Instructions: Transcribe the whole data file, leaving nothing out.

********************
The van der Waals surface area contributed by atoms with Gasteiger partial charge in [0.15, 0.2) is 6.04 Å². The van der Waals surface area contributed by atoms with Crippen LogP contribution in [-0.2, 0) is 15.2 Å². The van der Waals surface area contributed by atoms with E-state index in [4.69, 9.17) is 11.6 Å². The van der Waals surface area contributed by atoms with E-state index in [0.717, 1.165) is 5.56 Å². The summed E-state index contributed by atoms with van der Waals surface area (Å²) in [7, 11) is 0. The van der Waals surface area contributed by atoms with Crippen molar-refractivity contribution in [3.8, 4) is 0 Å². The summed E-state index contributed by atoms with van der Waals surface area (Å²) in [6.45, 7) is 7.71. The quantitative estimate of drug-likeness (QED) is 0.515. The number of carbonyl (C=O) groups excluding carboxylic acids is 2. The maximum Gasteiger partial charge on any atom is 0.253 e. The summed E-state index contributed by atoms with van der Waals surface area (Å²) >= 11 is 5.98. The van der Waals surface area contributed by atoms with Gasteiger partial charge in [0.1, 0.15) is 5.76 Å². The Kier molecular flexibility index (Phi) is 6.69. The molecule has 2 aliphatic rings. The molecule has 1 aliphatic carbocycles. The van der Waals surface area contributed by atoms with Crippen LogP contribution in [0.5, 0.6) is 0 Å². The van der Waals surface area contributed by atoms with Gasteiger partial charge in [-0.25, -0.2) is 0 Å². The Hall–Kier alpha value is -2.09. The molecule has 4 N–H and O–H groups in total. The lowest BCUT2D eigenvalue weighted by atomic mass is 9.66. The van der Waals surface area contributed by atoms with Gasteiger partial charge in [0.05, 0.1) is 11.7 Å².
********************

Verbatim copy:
The van der Waals surface area contributed by atoms with Gasteiger partial charge in [0.15, 0.2) is 6.04 Å². The van der Waals surface area contributed by atoms with Crippen LogP contribution in [-0.2, 0) is 15.2 Å². The van der Waals surface area contributed by atoms with E-state index in [4.69, 9.17) is 11.6 Å². The van der Waals surface area contributed by atoms with E-state index in [0.717, 1.165) is 5.56 Å². The summed E-state index contributed by atoms with van der Waals surface area (Å²) in [7, 11) is 0. The van der Waals surface area contributed by atoms with Crippen molar-refractivity contribution in [3.8, 4) is 0 Å². The summed E-state index contributed by atoms with van der Waals surface area (Å²) in [6.45, 7) is 7.71. The quantitative estimate of drug-likeness (QED) is 0.515. The number of carbonyl (C=O) groups excluding carboxylic acids is 2. The maximum Gasteiger partial charge on any atom is 0.253 e. The summed E-state index contributed by atoms with van der Waals surface area (Å²) >= 11 is 5.98. The van der Waals surface area contributed by atoms with Gasteiger partial charge in [0.1, 0.15) is 5.76 Å². The Kier molecular flexibility index (Phi) is 6.69. The molecule has 2 aliphatic rings. The molecule has 1 aliphatic carbocycles. The van der Waals surface area contributed by atoms with Crippen LogP contribution in [0.5, 0.6) is 0 Å². The van der Waals surface area contributed by atoms with Gasteiger partial charge in [-0.25, -0.2) is 0 Å². The Hall–Kier alpha value is -2.09. The molecule has 4 N–H and O–H groups in total. The lowest BCUT2D eigenvalue weighted by atomic mass is 9.66. The van der Waals surface area contributed by atoms with Gasteiger partial charge in [0.05, 0.1) is 11.7 Å².